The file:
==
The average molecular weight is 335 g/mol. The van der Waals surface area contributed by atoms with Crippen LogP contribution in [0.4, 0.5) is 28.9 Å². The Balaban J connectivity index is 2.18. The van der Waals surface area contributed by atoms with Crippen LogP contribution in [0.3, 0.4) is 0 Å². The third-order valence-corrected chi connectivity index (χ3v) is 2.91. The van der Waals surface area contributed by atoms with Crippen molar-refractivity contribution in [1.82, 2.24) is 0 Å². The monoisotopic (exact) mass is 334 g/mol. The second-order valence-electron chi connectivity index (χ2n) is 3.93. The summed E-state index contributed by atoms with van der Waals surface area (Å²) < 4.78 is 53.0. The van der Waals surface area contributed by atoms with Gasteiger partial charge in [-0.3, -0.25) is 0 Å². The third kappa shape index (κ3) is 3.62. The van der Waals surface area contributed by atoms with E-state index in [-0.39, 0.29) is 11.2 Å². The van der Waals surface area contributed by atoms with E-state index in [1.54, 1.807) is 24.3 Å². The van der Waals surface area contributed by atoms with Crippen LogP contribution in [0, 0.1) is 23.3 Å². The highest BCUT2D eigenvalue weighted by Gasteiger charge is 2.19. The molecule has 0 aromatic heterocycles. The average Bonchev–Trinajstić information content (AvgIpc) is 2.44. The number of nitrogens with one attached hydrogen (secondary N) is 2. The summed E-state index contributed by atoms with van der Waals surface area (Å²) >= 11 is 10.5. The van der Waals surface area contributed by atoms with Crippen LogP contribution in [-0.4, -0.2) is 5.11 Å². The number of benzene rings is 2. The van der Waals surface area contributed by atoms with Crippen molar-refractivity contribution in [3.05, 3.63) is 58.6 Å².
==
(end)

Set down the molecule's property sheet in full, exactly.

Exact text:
The average molecular weight is 335 g/mol. The van der Waals surface area contributed by atoms with Crippen LogP contribution in [0.4, 0.5) is 28.9 Å². The Balaban J connectivity index is 2.18. The van der Waals surface area contributed by atoms with Crippen LogP contribution in [0.3, 0.4) is 0 Å². The third-order valence-corrected chi connectivity index (χ3v) is 2.91. The van der Waals surface area contributed by atoms with Crippen molar-refractivity contribution in [1.82, 2.24) is 0 Å². The monoisotopic (exact) mass is 334 g/mol. The second-order valence-electron chi connectivity index (χ2n) is 3.93. The summed E-state index contributed by atoms with van der Waals surface area (Å²) < 4.78 is 53.0. The van der Waals surface area contributed by atoms with Gasteiger partial charge in [-0.3, -0.25) is 0 Å². The third kappa shape index (κ3) is 3.62. The van der Waals surface area contributed by atoms with E-state index in [-0.39, 0.29) is 11.2 Å². The van der Waals surface area contributed by atoms with E-state index in [1.54, 1.807) is 24.3 Å². The van der Waals surface area contributed by atoms with Crippen LogP contribution in [0, 0.1) is 23.3 Å². The highest BCUT2D eigenvalue weighted by Gasteiger charge is 2.19. The molecule has 0 aromatic heterocycles. The average Bonchev–Trinajstić information content (AvgIpc) is 2.44. The number of nitrogens with one attached hydrogen (secondary N) is 2. The summed E-state index contributed by atoms with van der Waals surface area (Å²) >= 11 is 10.5. The van der Waals surface area contributed by atoms with Crippen LogP contribution in [-0.4, -0.2) is 5.11 Å². The number of benzene rings is 2. The van der Waals surface area contributed by atoms with Crippen molar-refractivity contribution in [3.05, 3.63) is 58.6 Å².